Last weekend, I attended my first ever Swordfish conference. It was an overwhelming (and overwhelmingly positive) experience, and one about which I am compelled to share my thoughts, however mundane they might be. I am writing, I suspect, primarily for my own benefit, but nonetheless I thought that the wider community might find something worth reading here – a new or different perspective, I hope, and an attempt to put into words the meaning and purpose of an event like Swordfish as seen by a newcomer to this community.
I’ll start with a little background – I moved to London from Brisbane, Australia at the end of 2011. Suffice it to say that, yes, Australia does have an active (and growing) HEMA population, but one that is tiny in comparison to Europe and the US, and one facing the uniquely Australian challenge of trying to community-build across small populations separated by vast tracts of absolute bugger-all.
In this context, to me, Swordfish was always like some distant and vaguely exotic place, interesting in a foreign way but not somewhere I ever imagined myself visiting (so a bit like the Gold Coast, really). The only discussions of it that I recall ever having before I moved involved criticism of what we were able to view of the tournament as being ‘UFC with swords’, and a rather thorough condemnation of the ‘brutality’ evident in an injury report that someone came across. In a way, much of what I have to say here is intended as a gentle rebuke to my past self – and hopefully food for thought for anyone who is entertaining the same doubts that I did.
Regardless of your opinions on the tournament, it is undeniable that Swordfish is, at this time, a guiding beacon for the HEMA community – and with something on the order of 230 participants including, I was told, 150 tournament fighters in this year’s event, it is burning brighter than ever. Everywhere I went during the weekend, I moved in a sea of chatter in what seemed like a thousand languages, but everywhere, a constant thread weaving through every conversation, came the sound of Swordfish’s two common tongues – English, and the Art.
People might be talking gear, or techniques, or masters, or favoured weapons, but everywhere the Art (by which I mean, collectively, all of the historical arts that fall under the HEMA umbrella) was being shared, discussed, argued over, and brought to life. In workshops, in the tournament, over beer, in late-night drunk wrestling sessions, in the sleeping areas and the halls and the showers, the art that is HEMA was alive and thriving.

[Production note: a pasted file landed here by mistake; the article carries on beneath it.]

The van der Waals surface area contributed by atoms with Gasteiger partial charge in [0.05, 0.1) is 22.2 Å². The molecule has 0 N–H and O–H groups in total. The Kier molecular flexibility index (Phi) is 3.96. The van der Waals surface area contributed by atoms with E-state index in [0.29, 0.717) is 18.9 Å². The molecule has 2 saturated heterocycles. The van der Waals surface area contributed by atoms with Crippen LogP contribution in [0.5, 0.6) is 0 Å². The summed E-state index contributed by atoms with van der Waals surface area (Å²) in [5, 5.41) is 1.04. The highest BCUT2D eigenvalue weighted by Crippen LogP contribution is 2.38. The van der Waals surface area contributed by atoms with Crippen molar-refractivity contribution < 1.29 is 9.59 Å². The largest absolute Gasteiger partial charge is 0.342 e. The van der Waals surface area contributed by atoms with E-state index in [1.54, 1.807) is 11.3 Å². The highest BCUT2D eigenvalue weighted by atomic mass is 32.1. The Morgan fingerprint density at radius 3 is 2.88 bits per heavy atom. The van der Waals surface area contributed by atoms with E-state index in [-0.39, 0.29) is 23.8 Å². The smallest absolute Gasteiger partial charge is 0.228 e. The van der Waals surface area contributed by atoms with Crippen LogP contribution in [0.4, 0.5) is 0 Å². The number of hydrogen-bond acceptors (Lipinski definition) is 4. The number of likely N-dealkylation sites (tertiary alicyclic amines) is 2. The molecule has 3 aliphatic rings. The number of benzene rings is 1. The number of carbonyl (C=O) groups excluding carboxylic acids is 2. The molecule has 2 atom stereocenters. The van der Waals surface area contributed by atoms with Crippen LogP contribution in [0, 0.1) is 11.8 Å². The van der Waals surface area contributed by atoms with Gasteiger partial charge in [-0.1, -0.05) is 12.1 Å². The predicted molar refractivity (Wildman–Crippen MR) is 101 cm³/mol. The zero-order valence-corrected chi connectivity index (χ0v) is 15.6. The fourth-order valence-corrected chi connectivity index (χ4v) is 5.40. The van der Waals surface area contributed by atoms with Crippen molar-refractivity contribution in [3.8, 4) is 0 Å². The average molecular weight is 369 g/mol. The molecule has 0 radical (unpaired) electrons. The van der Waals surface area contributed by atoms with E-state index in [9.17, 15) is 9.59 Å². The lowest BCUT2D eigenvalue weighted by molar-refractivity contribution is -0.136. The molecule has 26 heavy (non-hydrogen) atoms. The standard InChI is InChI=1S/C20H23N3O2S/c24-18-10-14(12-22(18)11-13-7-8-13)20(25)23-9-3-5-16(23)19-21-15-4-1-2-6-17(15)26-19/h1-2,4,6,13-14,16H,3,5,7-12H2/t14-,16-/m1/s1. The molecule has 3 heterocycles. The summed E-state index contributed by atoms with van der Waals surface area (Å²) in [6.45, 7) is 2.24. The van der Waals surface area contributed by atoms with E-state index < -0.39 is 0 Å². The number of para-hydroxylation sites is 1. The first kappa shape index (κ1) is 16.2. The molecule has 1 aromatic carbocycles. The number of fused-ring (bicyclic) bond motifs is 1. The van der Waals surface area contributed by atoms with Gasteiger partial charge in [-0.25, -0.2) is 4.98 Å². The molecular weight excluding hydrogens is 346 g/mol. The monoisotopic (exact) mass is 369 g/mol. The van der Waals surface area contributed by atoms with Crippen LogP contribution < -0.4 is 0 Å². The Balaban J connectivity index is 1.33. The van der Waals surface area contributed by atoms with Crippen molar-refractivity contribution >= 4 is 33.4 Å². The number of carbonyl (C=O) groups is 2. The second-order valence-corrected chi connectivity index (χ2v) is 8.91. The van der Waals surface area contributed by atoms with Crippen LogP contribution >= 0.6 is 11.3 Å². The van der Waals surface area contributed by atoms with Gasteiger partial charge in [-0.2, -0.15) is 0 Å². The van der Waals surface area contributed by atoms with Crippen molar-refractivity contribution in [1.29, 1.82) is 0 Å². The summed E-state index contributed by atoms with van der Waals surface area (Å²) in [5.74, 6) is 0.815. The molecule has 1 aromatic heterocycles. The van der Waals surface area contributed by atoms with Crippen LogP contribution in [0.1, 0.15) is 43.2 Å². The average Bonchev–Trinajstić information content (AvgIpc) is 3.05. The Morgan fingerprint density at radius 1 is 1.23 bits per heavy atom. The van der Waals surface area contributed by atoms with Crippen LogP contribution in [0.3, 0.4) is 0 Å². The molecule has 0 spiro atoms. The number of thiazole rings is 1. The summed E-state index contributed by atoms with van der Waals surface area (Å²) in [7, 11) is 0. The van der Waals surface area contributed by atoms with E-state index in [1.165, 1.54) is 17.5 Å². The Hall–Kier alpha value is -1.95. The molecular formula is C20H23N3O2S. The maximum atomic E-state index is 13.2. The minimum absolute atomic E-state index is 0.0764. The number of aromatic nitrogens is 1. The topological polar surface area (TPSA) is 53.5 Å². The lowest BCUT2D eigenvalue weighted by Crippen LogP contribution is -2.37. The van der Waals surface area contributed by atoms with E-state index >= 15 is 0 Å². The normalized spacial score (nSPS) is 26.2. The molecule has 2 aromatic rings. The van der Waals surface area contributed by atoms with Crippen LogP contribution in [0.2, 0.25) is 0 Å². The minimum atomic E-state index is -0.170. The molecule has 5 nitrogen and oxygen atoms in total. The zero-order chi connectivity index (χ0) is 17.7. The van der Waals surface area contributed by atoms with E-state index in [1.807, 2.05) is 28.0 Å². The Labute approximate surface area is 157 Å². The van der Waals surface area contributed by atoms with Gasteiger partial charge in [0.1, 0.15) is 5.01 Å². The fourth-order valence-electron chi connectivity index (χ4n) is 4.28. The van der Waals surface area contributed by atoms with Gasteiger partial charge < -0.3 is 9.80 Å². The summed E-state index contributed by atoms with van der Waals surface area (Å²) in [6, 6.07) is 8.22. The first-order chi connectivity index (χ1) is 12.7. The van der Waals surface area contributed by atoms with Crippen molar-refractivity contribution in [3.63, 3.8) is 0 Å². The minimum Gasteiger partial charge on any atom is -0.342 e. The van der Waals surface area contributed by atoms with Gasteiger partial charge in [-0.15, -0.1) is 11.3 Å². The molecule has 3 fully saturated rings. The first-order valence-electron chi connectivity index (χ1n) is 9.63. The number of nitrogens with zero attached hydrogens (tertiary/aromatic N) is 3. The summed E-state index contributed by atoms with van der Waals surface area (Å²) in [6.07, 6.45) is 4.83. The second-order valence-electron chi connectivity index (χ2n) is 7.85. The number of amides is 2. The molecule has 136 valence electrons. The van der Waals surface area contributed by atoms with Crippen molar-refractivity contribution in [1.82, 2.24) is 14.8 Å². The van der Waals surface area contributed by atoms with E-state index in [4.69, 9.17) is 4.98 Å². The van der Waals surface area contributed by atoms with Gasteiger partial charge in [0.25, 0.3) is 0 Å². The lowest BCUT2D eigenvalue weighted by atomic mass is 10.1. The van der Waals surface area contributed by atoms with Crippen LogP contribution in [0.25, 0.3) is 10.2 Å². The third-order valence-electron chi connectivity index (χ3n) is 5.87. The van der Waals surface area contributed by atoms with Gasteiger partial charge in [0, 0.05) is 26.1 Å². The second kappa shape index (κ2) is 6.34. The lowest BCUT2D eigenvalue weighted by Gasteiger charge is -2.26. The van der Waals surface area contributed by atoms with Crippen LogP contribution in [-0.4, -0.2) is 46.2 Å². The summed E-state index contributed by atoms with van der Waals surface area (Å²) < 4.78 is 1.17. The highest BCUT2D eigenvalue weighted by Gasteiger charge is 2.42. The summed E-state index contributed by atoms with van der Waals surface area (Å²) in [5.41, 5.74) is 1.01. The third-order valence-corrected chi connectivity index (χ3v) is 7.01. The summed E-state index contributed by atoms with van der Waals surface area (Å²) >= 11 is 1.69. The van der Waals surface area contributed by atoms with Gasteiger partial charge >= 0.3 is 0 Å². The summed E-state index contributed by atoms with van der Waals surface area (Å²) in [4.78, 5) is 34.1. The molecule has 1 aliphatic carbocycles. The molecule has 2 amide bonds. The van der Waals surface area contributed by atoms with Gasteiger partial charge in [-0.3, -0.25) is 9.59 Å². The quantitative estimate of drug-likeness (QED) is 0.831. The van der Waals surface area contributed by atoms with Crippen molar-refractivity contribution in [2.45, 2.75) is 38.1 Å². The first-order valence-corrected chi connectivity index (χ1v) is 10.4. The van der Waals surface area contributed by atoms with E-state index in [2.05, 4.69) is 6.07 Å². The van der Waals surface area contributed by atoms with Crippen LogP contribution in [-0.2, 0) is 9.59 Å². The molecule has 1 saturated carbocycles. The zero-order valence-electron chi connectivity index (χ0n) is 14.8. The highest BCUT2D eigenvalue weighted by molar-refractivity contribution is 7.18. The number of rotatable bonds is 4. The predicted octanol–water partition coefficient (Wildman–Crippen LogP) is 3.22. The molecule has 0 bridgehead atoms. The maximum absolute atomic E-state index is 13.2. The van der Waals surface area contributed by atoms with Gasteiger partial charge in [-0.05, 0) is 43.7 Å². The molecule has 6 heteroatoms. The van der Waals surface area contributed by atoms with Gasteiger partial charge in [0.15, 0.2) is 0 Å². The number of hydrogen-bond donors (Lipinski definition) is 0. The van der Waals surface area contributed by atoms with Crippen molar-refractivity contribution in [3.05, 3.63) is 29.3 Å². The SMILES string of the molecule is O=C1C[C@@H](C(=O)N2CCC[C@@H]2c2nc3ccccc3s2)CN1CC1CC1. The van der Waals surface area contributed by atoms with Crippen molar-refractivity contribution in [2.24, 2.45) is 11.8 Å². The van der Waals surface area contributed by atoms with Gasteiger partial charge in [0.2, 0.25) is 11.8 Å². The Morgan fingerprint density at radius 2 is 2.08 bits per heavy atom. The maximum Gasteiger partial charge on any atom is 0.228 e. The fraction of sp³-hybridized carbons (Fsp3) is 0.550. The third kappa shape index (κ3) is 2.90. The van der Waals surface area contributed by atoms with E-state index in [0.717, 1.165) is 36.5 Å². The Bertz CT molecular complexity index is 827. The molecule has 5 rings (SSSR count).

At first I was bewildered, even intimidated, by the sheer size of the event – you have to understand that not only had I never been to a HEMA event this big before, I had never been to an event with such a narrow focus and so many attendees. In fact, most events I could think of that bring so many people together for a single passion usually involve programmers, Klingons, or some combination of the two. The realisation that I was likely to have something specific and sword-related in common with any random person in this crowd was both astounding and terrifying to a small-town Aussie, especially given that the last ‘big’ HEMA event in Australia had piqued the interest of maybe 40 participants.
But if I was shy at first (and I was) it was this commonality that allowed me to come out of my shell over the course of the weekend. I spent Friday and Saturday engaged in workshops, and was consistently impressed by the expertise, enthusiasm and above all the desire to share and collaborate that I encountered in every instructor and every student. And if it weren’t for the fact that I have classes with Dave Rawlings every week, I dare say I would have been impressed by some of the more colourful swears I heard in workshops as well. By Sunday I was happily obliging the requests of complete strangers for sparring bouts. There is nothing quite so invigorating as putting on a mask and trusting someone whom you’ve only just met to swing a length of steel at you, and it was the friendly openness of the Swordfish atmosphere that made this possible.
It would be remiss of me to imply that it’s all sunshine and flowers – some hit harder than others, and often harder than they need to, and the pressure of the tournaments can exacerbate this problem. I personally have no real comment regarding the judging, but I am aware that this is a hot topic of much debate at the moment. Lasting animosity, however, seemed to be rare – at one point I even heard the phrase “He’s too nice to stay mad at!” spoken of an aggressive opponent. The general ambience always remained one of goodwill and sharing, punctuated by random acts of either kindness or sword-related violence (and in some cases, possibly even both at once).
It wasn’t simply a fun, interesting event. It was an experience that gave me a new enthusiasm and reminded me why I do this. It created an immensely powerful sense of belonging to a larger community, with none of the ‘us-and-them’ attitude that characterised my HEMA experience before my arrival in the UK. And while at first I found the event overwhelmingly huge, I came to realise through the easygoing camaraderie prevalent throughout the weekend that I was not lost in the crowd. That I had something to contribute, however small or simple that contribution might be. Together, we are building an edifice to the Art, and every single person who participates in Swordfish and events like it is doing their part. Every year, the structure gets a little taller, a little stronger and a little more visible to the outside world.
And to those who have doubts about what is being achieved at Swordfish, or who tut over the injury report or criticise the quality of techniques or the apparent emphasis on competition, I have only one thing to say to you, and I say it with open arms: “Why don’t you come over here and say that?”
Come on. You might just change your mind. I did.